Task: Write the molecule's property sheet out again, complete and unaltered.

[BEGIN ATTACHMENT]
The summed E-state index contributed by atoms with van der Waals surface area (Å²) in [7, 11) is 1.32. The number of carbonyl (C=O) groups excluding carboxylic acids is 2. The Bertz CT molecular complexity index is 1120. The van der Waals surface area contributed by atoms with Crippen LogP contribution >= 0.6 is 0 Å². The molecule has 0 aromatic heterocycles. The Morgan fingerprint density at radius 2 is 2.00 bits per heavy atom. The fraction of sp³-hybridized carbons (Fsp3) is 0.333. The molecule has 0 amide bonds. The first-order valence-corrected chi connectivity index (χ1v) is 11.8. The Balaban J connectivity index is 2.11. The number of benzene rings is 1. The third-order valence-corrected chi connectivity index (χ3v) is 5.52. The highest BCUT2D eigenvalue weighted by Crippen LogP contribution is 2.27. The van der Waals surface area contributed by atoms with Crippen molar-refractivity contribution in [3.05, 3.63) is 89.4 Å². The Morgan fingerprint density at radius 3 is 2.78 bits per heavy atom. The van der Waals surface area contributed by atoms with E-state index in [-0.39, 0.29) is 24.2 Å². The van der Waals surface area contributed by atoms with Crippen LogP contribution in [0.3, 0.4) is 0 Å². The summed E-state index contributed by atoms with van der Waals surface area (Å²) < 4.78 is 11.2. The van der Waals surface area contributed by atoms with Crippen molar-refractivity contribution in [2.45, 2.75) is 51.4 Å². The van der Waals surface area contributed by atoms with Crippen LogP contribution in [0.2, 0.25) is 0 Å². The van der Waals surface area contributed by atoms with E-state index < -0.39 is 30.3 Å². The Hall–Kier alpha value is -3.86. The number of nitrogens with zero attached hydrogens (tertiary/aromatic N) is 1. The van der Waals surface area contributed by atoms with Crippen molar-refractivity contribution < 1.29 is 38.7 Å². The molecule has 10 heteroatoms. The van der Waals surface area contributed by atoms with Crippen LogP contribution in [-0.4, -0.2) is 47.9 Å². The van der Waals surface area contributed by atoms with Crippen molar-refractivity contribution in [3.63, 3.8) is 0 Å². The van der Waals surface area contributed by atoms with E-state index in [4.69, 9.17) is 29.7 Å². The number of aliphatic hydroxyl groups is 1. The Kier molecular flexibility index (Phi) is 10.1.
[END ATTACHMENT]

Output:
The summed E-state index contributed by atoms with van der Waals surface area (Å²) in [7, 11) is 1.32. The number of carbonyl (C=O) groups excluding carboxylic acids is 2. The Bertz CT molecular complexity index is 1120. The van der Waals surface area contributed by atoms with Crippen LogP contribution >= 0.6 is 0 Å². The molecule has 0 aromatic heterocycles. The Morgan fingerprint density at radius 2 is 2.00 bits per heavy atom. The fraction of sp³-hybridized carbons (Fsp3) is 0.333. The molecule has 0 amide bonds. The first-order valence-corrected chi connectivity index (χ1v) is 11.8. The Balaban J connectivity index is 2.11. The number of benzene rings is 1. The third-order valence-corrected chi connectivity index (χ3v) is 5.52. The highest BCUT2D eigenvalue weighted by Crippen LogP contribution is 2.27. The van der Waals surface area contributed by atoms with Crippen molar-refractivity contribution in [3.05, 3.63) is 89.4 Å². The Morgan fingerprint density at radius 3 is 2.78 bits per heavy atom. The van der Waals surface area contributed by atoms with E-state index in [-0.39, 0.29) is 24.2 Å². The van der Waals surface area contributed by atoms with Crippen LogP contribution in [0.3, 0.4) is 0 Å². The summed E-state index contributed by atoms with van der Waals surface area (Å²) < 4.78 is 11.2. The van der Waals surface area contributed by atoms with Crippen molar-refractivity contribution in [2.45, 2.75) is 51.4 Å². The van der Waals surface area contributed by atoms with Crippen LogP contribution in [0.2, 0.25) is 0 Å². The van der Waals surface area contributed by atoms with E-state index < -0.39 is 30.3 Å². The Hall–Kier alpha value is -3.86. The number of nitrogens with zero attached hydrogens (tertiary/aromatic N) is 1. The van der Waals surface area contributed by atoms with Crippen molar-refractivity contribution < 1.29 is 38.7 Å². The molecule has 10 heteroatoms. The van der Waals surface area contributed by atoms with Crippen LogP contribution in [-0.4, -0.2) is 47.9 Å². The van der Waals surface area contributed by atoms with Crippen molar-refractivity contribution in [3.63, 3.8) is 0 Å². The van der Waals surface area contributed by atoms with E-state index in [4.69, 9.17) is 29.7 Å². The number of aliphatic hydroxyl groups is 1. The Kier molecular flexibility index (Phi) is 10.1.